An enormous treasure trove of diamonds has been discovered deep inside our planet.
There may be more than a quadrillion tonnes of these precious minerals buried below Earth’s surface, according to new research by an international team of scientists.
They say despite its reputation for rarity and the value people have attributed to it, the discovery shows diamond is “perhaps not this exotic mineral” after all.
However, the discovery is not much use to any enterprising prospectors, as at 100 miles below the planet’s surface, the diamonds are far deeper than any drilling expedition has ever penetrated.
“We can’t get at them, but still, there is much more diamond there than we have ever thought before,” said Dr Ulrich Faul, a researcher at Massachusetts Institute of Technology (MIT) and a co-author of the study describing the diamond cache.
The diamonds appear to be embedded in cratonic rocks – the oldest sections of mantle rock found underneath the planet’s tectonic plates.
These inverted mounds of rock stretch up to 200 miles through the Earth’s crust, and the analysis conducted by Dr Faul and his colleagues suggested diamonds make up around 1 or 2 per cent of them.
The scientists were alerted to this phenomenon by an anomaly in data collected from ground-shaking events like earthquakes and tsunamis.
Such phenomena generate enormous sound waves that travel through the planet, and this information can be used to construct an image of what the planet looks like on the inside. This includes assessing the composition of rocks that make up Earth.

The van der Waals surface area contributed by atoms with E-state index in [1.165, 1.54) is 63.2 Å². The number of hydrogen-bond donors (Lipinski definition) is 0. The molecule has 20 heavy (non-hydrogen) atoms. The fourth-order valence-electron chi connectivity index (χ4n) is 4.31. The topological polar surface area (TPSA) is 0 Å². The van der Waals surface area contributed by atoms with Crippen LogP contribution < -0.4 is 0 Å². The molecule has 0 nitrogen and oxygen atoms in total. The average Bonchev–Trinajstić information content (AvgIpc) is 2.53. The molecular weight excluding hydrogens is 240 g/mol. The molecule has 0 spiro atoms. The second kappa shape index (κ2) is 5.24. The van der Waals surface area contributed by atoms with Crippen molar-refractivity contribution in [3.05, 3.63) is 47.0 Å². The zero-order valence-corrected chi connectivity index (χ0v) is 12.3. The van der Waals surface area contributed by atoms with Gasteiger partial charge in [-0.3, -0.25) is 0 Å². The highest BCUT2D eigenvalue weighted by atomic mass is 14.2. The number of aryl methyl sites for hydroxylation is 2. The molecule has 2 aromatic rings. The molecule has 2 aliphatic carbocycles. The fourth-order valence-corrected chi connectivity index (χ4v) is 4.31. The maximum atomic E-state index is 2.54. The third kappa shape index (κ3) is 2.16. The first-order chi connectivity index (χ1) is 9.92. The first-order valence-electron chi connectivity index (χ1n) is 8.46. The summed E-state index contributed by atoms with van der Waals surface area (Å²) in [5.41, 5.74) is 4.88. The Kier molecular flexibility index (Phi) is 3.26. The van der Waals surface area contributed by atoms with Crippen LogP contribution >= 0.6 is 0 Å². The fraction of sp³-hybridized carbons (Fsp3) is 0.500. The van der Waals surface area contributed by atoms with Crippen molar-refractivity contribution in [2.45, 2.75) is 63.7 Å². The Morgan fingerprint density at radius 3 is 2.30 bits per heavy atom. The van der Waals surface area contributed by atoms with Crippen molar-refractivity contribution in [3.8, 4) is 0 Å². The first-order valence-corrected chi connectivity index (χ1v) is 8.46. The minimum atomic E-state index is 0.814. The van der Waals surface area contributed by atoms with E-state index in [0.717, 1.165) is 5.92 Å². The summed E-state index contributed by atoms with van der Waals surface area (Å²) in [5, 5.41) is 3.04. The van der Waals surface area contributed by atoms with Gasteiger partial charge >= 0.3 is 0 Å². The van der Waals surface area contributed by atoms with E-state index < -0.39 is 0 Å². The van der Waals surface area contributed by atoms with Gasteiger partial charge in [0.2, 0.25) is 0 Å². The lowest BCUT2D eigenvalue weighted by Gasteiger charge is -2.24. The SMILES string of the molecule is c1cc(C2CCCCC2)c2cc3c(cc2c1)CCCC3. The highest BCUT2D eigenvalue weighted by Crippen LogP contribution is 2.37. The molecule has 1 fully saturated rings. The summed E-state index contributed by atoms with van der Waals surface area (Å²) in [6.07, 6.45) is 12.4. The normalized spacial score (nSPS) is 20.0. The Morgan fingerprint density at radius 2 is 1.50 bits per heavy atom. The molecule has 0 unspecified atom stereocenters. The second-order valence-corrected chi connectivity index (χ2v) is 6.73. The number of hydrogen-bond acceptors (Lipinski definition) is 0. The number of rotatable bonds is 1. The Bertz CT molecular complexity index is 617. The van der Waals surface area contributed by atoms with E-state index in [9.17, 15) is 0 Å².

Scientists had previously noticed that sound waves sped up when passing through ancient cratons, a clear indication that diamonds were hiding within them.
“Diamond in many ways is special,” said Dr Faul.
"The sound velocity in diamond is more than twice as fast as in the dominant mineral in upper mantle rocks, olivine.”
In their study, published in the journal Geochemistry, Geophysics, Geosystems, the researchers estimated that if up to 2 per cent of the cratons were diamond, this would account for the seismic measurements they were observing.
“It’s circumstantial evidence, but we’ve pieced it all together,” said Dr Faul.
“We went through all the different possibilities, from every angle, and this is the only one that’s left as a reasonable explanation.”
Diamonds are formed in the incredibly hot and high-pressure environment of deep Earth, and only make their way onto the surface when volcanic eruptions eject them onto the surface. As these eruptions often take place at the edge of cratonic rocks, the researchers said it makes sense that the rocks themselves also contain high densities of diamonds.
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